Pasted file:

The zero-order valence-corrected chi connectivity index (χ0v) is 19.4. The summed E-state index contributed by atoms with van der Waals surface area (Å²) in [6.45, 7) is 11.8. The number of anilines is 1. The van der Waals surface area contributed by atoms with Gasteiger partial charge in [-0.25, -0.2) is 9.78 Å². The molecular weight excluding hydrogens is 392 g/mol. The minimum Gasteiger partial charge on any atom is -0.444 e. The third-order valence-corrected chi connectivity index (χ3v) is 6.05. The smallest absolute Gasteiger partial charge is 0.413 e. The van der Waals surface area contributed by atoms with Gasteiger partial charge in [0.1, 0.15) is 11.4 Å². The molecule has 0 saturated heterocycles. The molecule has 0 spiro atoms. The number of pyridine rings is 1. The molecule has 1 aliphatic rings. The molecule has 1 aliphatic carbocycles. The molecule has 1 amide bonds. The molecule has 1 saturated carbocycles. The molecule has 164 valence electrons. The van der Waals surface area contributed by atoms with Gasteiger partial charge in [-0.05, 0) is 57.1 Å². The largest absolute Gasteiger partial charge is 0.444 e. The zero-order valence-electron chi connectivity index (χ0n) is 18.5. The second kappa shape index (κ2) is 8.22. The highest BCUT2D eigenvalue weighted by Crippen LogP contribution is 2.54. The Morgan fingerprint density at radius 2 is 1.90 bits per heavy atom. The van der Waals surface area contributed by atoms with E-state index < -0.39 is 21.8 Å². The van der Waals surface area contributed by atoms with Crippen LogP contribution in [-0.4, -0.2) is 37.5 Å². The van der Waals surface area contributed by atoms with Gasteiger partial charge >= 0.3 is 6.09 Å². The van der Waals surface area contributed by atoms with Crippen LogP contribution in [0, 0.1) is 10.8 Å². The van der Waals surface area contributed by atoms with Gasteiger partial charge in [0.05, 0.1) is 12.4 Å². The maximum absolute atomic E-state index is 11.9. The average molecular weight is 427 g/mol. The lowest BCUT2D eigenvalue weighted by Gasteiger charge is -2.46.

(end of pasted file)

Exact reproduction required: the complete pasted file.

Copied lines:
The zero-order valence-corrected chi connectivity index (χ0v) is 19.4. The summed E-state index contributed by atoms with van der Waals surface area (Å²) in [6.45, 7) is 11.8. The number of anilines is 1. The van der Waals surface area contributed by atoms with Gasteiger partial charge in [-0.25, -0.2) is 9.78 Å². The molecular weight excluding hydrogens is 392 g/mol. The minimum Gasteiger partial charge on any atom is -0.444 e. The third-order valence-corrected chi connectivity index (χ3v) is 6.05. The smallest absolute Gasteiger partial charge is 0.413 e. The van der Waals surface area contributed by atoms with Gasteiger partial charge in [0.1, 0.15) is 11.4 Å². The molecule has 0 saturated heterocycles. The molecule has 0 spiro atoms. The number of pyridine rings is 1. The molecule has 1 aliphatic rings. The molecule has 1 aliphatic carbocycles. The molecule has 1 amide bonds. The molecule has 1 saturated carbocycles. The molecule has 164 valence electrons. The van der Waals surface area contributed by atoms with Gasteiger partial charge in [-0.05, 0) is 57.1 Å². The largest absolute Gasteiger partial charge is 0.444 e. The zero-order valence-electron chi connectivity index (χ0n) is 18.5. The second kappa shape index (κ2) is 8.22. The highest BCUT2D eigenvalue weighted by Crippen LogP contribution is 2.54. The Morgan fingerprint density at radius 2 is 1.90 bits per heavy atom. The van der Waals surface area contributed by atoms with E-state index < -0.39 is 21.8 Å². The van der Waals surface area contributed by atoms with Crippen LogP contribution in [-0.4, -0.2) is 37.5 Å². The van der Waals surface area contributed by atoms with Gasteiger partial charge >= 0.3 is 6.09 Å². The van der Waals surface area contributed by atoms with Crippen LogP contribution in [0, 0.1) is 10.8 Å². The van der Waals surface area contributed by atoms with Gasteiger partial charge in [0.05, 0.1) is 12.4 Å². The maximum absolute atomic E-state index is 11.9. The average molecular weight is 427 g/mol. The lowest BCUT2D eigenvalue weighted by Gasteiger charge is -2.46.